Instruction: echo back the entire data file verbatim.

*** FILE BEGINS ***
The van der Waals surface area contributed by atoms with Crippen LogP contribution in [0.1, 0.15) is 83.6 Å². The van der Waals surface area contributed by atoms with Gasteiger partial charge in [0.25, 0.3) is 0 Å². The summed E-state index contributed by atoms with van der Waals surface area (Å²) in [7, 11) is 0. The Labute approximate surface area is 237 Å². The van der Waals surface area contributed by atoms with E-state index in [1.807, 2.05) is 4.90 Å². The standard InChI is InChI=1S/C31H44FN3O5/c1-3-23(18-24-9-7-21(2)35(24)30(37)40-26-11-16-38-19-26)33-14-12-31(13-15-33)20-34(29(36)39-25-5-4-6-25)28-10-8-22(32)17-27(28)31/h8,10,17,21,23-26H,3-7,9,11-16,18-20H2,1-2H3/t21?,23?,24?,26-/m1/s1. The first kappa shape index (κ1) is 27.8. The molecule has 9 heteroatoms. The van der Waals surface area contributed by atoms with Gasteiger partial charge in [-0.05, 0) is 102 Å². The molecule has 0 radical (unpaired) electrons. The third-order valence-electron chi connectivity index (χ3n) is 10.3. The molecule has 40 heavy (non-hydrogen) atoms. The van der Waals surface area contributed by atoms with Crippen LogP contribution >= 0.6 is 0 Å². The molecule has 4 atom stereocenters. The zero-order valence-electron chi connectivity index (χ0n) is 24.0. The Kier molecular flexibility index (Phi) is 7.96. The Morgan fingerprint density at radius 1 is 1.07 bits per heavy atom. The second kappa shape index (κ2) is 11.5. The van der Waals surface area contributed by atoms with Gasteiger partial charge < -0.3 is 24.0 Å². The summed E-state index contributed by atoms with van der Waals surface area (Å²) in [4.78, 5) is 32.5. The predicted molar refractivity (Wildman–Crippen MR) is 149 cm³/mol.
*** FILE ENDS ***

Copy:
The van der Waals surface area contributed by atoms with Crippen LogP contribution in [0.1, 0.15) is 83.6 Å². The van der Waals surface area contributed by atoms with Gasteiger partial charge in [0.25, 0.3) is 0 Å². The summed E-state index contributed by atoms with van der Waals surface area (Å²) in [7, 11) is 0. The Labute approximate surface area is 237 Å². The van der Waals surface area contributed by atoms with E-state index in [1.807, 2.05) is 4.90 Å². The standard InChI is InChI=1S/C31H44FN3O5/c1-3-23(18-24-9-7-21(2)35(24)30(37)40-26-11-16-38-19-26)33-14-12-31(13-15-33)20-34(29(36)39-25-5-4-6-25)28-10-8-22(32)17-27(28)31/h8,10,17,21,23-26H,3-7,9,11-16,18-20H2,1-2H3/t21?,23?,24?,26-/m1/s1. The first kappa shape index (κ1) is 27.8. The molecule has 9 heteroatoms. The van der Waals surface area contributed by atoms with Gasteiger partial charge in [-0.05, 0) is 102 Å². The molecule has 0 radical (unpaired) electrons. The third-order valence-electron chi connectivity index (χ3n) is 10.3. The molecule has 40 heavy (non-hydrogen) atoms. The van der Waals surface area contributed by atoms with Crippen LogP contribution >= 0.6 is 0 Å². The molecule has 4 atom stereocenters. The zero-order valence-electron chi connectivity index (χ0n) is 24.0. The Kier molecular flexibility index (Phi) is 7.96. The Morgan fingerprint density at radius 1 is 1.07 bits per heavy atom. The second kappa shape index (κ2) is 11.5. The van der Waals surface area contributed by atoms with Gasteiger partial charge < -0.3 is 24.0 Å². The summed E-state index contributed by atoms with van der Waals surface area (Å²) in [4.78, 5) is 32.5. The predicted molar refractivity (Wildman–Crippen MR) is 149 cm³/mol.